Jammu & Kashmir

After JKLF and Jamaat, GoI likely to ban both factions of Hurriyat Conference

Mirwaiz, Syed Ali Geelani and Yasin Malik. File Photo

Srinagar: Two years after the Government of India banned Jamaat-e-Islami (JeI) and Jammu and Kashmir Liberation Front (JKLF) under the Unlawful Activities (Prevention) Act, the ban under the same law may be imposed on both factions of the Hurriyat Conference.

According to officials, a recent probe into the granting of MBBS seats to Kashmiri students by institutions in Pakistan indicates that the money collected from aspirants by some organisations, which were part of the Hurriyat Conference, was being used for “funding militant organisations” in JK, news agency PTI reported.

The report quoting officials said both the factions of the Hurriyat are likely to be banned under Section 3(1) of the Unlawful Activities (Prevention) Act, or the UAPA, under which “if the GoI is of opinion that any association is, or has become, an unlawful association, it may, by notification in the Official Gazette, declare such association to be unlawful.”

The Hurriyat Conference came into existence in 1993 with 26 groups, including some pro-Pakistan and Jamaat-e-Islami, the JKLF and the Dukhtaran-e-Millat. It also included the People’s Conference and the Awami Action Committee headed by Mirwaiz Umer Farooq.

The organisation was divided into two factions in 2005 headed by Mirwaiz Umar Farooq and Syed Ali Geelani.

Quoting officials further, the report said the probe into funding of militancy groups indicated alleged involvement of Hurriyat leaders.

The funds collected were used for “causing disruption in the Kashmir Valley by way of pelting stones on armed forces, systematically burning schools, damaging public property and waging war against India as part of a criminal conspiracy”, the officials said.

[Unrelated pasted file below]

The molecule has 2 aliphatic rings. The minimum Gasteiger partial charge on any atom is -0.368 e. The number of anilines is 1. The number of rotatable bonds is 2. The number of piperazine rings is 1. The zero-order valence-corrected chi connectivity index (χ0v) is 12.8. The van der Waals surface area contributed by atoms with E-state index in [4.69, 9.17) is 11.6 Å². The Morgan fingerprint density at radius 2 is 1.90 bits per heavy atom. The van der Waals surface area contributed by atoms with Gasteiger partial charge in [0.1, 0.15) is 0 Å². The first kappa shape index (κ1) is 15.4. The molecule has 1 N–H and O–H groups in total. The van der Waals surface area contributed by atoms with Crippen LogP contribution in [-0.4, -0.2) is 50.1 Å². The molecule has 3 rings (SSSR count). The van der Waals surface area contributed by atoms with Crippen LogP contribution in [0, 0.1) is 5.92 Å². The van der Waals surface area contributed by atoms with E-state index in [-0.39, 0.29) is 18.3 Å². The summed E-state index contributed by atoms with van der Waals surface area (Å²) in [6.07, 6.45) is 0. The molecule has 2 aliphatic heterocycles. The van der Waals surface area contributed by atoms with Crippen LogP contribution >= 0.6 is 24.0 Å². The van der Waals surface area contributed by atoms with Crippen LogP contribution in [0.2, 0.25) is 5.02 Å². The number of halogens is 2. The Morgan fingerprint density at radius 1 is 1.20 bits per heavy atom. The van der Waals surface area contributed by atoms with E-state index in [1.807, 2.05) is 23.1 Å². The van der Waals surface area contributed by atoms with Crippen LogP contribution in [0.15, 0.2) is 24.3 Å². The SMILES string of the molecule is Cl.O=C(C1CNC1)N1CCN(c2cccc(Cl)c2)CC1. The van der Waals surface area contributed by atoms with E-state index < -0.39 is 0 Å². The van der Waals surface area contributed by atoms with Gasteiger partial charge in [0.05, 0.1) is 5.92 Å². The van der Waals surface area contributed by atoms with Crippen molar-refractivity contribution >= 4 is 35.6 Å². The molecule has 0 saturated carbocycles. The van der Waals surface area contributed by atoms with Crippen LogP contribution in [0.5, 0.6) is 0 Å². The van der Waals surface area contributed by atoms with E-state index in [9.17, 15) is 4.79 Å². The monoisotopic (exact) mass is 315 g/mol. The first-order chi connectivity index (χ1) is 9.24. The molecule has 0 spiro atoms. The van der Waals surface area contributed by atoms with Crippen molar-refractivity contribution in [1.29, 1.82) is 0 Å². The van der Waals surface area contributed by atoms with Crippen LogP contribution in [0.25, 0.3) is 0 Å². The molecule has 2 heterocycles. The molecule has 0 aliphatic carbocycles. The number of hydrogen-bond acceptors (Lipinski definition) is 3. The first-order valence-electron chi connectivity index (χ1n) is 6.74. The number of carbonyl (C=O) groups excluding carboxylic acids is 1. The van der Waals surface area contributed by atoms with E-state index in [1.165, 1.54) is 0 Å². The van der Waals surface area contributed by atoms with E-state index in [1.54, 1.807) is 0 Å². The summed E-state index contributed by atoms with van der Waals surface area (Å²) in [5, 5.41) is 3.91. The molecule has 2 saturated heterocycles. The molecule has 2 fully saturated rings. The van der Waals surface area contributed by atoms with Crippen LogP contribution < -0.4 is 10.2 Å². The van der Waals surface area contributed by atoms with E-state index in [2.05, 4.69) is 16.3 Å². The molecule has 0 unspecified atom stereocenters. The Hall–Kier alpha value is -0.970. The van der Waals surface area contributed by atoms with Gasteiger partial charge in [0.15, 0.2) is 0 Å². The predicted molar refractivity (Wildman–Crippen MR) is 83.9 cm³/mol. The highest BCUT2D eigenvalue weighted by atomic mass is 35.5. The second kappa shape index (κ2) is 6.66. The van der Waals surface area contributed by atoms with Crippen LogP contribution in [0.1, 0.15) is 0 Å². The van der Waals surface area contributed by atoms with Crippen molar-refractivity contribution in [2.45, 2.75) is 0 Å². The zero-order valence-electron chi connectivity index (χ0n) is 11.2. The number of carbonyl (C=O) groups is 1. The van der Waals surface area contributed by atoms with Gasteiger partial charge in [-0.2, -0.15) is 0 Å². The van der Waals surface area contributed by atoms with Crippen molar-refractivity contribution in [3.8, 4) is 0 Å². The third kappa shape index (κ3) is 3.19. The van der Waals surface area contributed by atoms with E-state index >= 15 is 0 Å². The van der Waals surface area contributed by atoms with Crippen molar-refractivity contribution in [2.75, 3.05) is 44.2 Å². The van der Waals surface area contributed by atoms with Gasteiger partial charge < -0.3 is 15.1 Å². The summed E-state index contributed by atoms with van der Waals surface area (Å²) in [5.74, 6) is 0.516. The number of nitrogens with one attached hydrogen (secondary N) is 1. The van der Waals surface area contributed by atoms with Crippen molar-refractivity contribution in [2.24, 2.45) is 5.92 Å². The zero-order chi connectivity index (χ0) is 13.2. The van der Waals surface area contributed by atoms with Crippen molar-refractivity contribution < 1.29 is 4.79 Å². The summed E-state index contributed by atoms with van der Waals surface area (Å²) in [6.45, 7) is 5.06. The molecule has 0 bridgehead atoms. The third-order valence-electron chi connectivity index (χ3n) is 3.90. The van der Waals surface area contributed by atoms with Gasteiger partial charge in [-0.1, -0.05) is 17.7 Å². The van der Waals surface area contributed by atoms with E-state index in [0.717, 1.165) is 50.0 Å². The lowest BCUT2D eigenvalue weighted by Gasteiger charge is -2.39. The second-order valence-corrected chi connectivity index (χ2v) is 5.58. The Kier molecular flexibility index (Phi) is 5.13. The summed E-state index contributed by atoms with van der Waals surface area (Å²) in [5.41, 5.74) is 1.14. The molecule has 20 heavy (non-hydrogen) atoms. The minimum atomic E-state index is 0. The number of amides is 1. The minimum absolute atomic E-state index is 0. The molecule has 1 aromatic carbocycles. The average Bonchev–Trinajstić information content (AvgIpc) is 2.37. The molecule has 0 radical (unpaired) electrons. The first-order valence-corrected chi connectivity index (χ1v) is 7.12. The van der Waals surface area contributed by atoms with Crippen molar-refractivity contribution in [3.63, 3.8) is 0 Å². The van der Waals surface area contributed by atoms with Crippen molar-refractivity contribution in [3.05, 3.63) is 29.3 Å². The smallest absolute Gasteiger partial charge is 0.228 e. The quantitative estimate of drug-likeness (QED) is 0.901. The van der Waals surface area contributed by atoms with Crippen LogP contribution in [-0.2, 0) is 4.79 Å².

Supporting the case for banning the two factions of the Hurriyat Conference under the UAPA, the officials cited several cases related to militancy funding, including the one being probed by the National Investigation Agency (NIA) in which several of the Hurriyat members were jailed.

Many of the Hurriyat members of both the factions are in jail since 2017, the officials said.

Among those in jail are Altaf Ahmed Shah, the son-in-law of Geelani; businessman Zahoor Ahmed Watali; Geelani’s close aide Ayaz Akbar, who is also the spokesperson of Tehreek-e-Hurriyat; Peer Saifullah; Shahid-ul-Islam, spokesperson of Hurriyat Conference; Mehrajuddin Kalwal; Nayeem Khan; and Farooq Ahmed Dar alias ‘Bitta Karate’.

Later, JKLF chief Yaseen Malik, DeM head Asiya Andrabi and Masarat Alam were also named in a supplementary charge sheet in a case of militancy financing.

The report said another case that is likely to be cited for banning the two Hurriyat Conference factions is the one against PDP youth leader Waheed-ur-Rahman Parra, who is alleged to have paid Rs 5 crore to the son-in-law of Geelani for “keeping Kashmir in turmoil” after the death of Hizbul Mujahideen commander Burhan Wani in 2016.

The NIA has alleged that after the death of Wani, who was killed in a military operation in July 2016, Parra got in touch with Altaf Ahmad Shah, alias Altaf Fantoosh, and asked him to ensure that the Valley was kept on the “boil with widespread unrest and stone-pelting”.

Also, the Counter Intelligence (Kashmir), a branch of CID department of Jammu and Kashmir Police, registered a case in July last year following information that “several unscrupulous persons, including some Hurriyat leaders, were hand in glove with some educational consultancies and are selling Pakistan-based MBBS seats and admission in other professional courses in various colleges and universities”.

At least four persons, including Mohammad Akbar Bhat alias Zaffar Bhat, chairman of Salvation Movement which is part of Hurriyat Conference, were arrested in this case.

It is alleged that the constituents of Hurriyat Conference were “selling” MBBS seats in Pakistan to Kashmiri students and using the money collected, at least partly, to support and fund militancy.

The report quoting officials said evidence showed that the money was “put into channels that ended up in supporting programmes and projects pertaining to militancy and separatism like payment for organising stone pelting.”


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